Question from an Auto Enthusiast: “My ’52 Chevy AD has what is likely the common “3 cracks” all the way around each spoke of the wheel, next to the hub around the horn button. Is this fixable? I’d like to keep as much of the original as possible.” ~ MikeAnswer: “Certainly, Mike, you can do just about anything with Protective Coating Company’s line of epoxies! Here’s how:
If you’ve made the important decision NOT to live with the cracked steering wheel – entering the time-consuming task of locating a used steering wheel or purchasing a pricey reproduction or aftermarket steering wheel – you can easily repair your existing steering wheel with the right epoxy.
Repairing a cracked hard plastic steering wheel is a lot easier than you might think! And many stores offer epoxy kits to help you do the job.
How to do it
1. Remove the steering wheel, clean it with dishwashing detergent and water, and dry. Then gently clean with denatured alcohol to remove any oils or buildup on the plastic.
2. Depending on the size of the cracks, you are going to need to open them up a bit (preferably down to the metal). Make the cracks bigger you say??? Think about what a dentist does. When you cut a V groove, you are deepening the adhesiveness between the old material and the new material. By making such a cut, you increase surface area between the epoxy and what needs to be repaired.
3. Make an upside down V groove, with the deepest part of the grove being wider than the top of the groove. Now, even if the two materials eventually delaminate, the patch material can’t fall out. Some folks use a sharp blade to make their cuts, but if you want a fine patch, use a fine blade on a dremel.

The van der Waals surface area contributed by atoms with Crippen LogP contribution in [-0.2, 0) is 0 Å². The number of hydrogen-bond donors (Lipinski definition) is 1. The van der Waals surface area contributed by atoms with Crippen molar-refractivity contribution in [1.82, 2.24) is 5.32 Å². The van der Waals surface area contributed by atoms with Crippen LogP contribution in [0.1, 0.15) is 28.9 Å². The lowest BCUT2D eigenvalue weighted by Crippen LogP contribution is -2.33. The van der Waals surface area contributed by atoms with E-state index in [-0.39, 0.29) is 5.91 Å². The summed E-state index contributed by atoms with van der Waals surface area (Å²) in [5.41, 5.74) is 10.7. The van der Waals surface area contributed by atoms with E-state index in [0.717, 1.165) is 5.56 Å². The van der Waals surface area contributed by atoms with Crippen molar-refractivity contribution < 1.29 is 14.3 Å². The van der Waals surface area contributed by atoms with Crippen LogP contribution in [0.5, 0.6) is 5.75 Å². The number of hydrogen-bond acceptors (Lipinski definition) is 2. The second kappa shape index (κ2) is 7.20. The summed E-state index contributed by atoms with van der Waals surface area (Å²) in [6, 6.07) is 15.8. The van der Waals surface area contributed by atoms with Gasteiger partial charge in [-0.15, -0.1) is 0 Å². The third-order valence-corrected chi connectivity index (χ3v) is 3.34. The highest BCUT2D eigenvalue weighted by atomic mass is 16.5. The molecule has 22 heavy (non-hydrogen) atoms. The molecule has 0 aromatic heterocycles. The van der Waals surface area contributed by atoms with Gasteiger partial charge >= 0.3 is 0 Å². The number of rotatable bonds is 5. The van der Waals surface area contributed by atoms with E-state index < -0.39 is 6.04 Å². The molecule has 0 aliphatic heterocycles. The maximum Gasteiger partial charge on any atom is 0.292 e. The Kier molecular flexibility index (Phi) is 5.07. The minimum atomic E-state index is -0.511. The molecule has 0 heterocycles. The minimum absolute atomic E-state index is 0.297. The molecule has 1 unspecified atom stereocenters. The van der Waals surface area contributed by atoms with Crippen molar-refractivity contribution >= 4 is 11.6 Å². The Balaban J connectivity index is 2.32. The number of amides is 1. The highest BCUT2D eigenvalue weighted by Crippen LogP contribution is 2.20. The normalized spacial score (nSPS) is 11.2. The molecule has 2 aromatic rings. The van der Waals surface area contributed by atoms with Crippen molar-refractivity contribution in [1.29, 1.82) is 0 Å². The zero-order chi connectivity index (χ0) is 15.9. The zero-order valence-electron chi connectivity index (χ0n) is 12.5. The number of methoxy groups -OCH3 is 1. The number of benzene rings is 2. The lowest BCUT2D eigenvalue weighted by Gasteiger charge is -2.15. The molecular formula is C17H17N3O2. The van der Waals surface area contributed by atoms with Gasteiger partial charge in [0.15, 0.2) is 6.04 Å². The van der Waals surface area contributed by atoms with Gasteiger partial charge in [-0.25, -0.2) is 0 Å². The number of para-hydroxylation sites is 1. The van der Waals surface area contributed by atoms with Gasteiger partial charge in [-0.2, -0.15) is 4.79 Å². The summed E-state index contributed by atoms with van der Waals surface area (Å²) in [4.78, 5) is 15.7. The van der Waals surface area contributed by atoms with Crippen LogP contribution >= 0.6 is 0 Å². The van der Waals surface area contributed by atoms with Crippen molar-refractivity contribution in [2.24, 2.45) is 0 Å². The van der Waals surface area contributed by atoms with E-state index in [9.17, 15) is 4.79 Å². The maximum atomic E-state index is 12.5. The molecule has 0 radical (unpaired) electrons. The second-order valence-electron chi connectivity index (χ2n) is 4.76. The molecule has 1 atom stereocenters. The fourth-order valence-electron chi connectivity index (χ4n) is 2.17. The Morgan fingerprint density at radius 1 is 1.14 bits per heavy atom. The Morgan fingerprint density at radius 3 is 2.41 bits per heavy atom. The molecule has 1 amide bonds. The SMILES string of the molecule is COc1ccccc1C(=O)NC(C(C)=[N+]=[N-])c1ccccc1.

4. Choose your epoxy. Most folks prefer our favorite go-to epoxy, PC – 7 paste.
5. Mix your epoxy as directed on the packaging, and fill the v-shaped cracks with PC 7. Make sure to observe appropriate cure times under the right temperature conditions.
6. After drying, a blade can be used to ‘shave’ the epoxy until it is level. Then use a 220 grit paper followed by a 400 grit water sanding.
7. Apply a nice coat of primer-filler followed by a few coats of lacquer in the color of your choice. Voila!
One last tip
If you have a chip at or near the horn button, some folks have had success with applying a large drop of epoxy on the chip, and once it set enough to stick they flipped the wheel over so the drop was hanging. Again, let it harden, sand it, paint it. You need a magnifying glass to tell where that patch is.
Keep in mind
The cracks may eventually come back over a period of time. Remember, the integrity of the original ‘molded’ steering wheel has been irreversibly affected. But if the cracks do come back, they will show up as hairline cracks.
Good luck with your DIY automobile repairs! They can be some of the most personally satisfying pastimes out there, and PC epoxies can make the job easier, and longer lasting.